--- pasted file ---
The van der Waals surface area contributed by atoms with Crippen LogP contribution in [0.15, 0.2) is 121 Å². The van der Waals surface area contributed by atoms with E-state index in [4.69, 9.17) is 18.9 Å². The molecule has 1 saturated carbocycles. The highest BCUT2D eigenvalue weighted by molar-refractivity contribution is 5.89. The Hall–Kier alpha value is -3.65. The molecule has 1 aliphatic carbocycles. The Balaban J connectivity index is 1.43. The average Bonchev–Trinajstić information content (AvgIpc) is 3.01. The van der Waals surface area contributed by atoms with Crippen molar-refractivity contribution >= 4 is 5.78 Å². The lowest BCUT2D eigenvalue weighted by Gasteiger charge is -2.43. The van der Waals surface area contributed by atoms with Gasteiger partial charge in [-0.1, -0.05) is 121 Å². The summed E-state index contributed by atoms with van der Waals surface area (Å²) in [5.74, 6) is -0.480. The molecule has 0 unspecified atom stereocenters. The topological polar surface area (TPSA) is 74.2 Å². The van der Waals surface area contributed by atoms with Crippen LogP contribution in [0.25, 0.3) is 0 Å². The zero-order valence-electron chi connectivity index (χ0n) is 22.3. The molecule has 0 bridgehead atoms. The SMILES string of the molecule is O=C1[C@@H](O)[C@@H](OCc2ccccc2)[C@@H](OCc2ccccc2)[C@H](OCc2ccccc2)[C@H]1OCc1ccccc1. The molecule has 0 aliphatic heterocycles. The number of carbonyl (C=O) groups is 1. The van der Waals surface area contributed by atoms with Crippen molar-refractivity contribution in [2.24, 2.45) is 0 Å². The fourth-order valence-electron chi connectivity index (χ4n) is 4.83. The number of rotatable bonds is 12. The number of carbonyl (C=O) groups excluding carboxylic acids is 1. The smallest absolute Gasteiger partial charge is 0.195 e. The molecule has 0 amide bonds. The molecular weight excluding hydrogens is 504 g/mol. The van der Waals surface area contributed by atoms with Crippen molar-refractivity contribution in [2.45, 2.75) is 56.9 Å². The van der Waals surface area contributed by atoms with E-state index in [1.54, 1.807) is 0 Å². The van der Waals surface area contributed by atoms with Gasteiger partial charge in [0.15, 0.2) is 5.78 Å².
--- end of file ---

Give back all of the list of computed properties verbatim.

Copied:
The van der Waals surface area contributed by atoms with Crippen LogP contribution in [0.15, 0.2) is 121 Å². The van der Waals surface area contributed by atoms with E-state index in [4.69, 9.17) is 18.9 Å². The molecule has 1 saturated carbocycles. The highest BCUT2D eigenvalue weighted by molar-refractivity contribution is 5.89. The Hall–Kier alpha value is -3.65. The molecule has 1 aliphatic carbocycles. The Balaban J connectivity index is 1.43. The average Bonchev–Trinajstić information content (AvgIpc) is 3.01. The van der Waals surface area contributed by atoms with Crippen molar-refractivity contribution >= 4 is 5.78 Å². The lowest BCUT2D eigenvalue weighted by Gasteiger charge is -2.43. The van der Waals surface area contributed by atoms with Gasteiger partial charge in [-0.1, -0.05) is 121 Å². The summed E-state index contributed by atoms with van der Waals surface area (Å²) in [5.74, 6) is -0.480. The molecule has 0 unspecified atom stereocenters. The topological polar surface area (TPSA) is 74.2 Å². The van der Waals surface area contributed by atoms with Crippen LogP contribution in [0.25, 0.3) is 0 Å². The zero-order valence-electron chi connectivity index (χ0n) is 22.3. The molecule has 0 bridgehead atoms. The SMILES string of the molecule is O=C1[C@@H](O)[C@@H](OCc2ccccc2)[C@@H](OCc2ccccc2)[C@H](OCc2ccccc2)[C@H]1OCc1ccccc1. The molecule has 0 aliphatic heterocycles. The number of carbonyl (C=O) groups is 1. The van der Waals surface area contributed by atoms with Crippen molar-refractivity contribution in [2.24, 2.45) is 0 Å². The fourth-order valence-electron chi connectivity index (χ4n) is 4.83. The number of rotatable bonds is 12. The number of carbonyl (C=O) groups excluding carboxylic acids is 1. The smallest absolute Gasteiger partial charge is 0.195 e. The molecule has 0 amide bonds. The molecular weight excluding hydrogens is 504 g/mol. The van der Waals surface area contributed by atoms with Crippen molar-refractivity contribution in [2.45, 2.75) is 56.9 Å². The van der Waals surface area contributed by atoms with E-state index in [1.54, 1.807) is 0 Å². The van der Waals surface area contributed by atoms with Gasteiger partial charge in [0.15, 0.2) is 5.78 Å².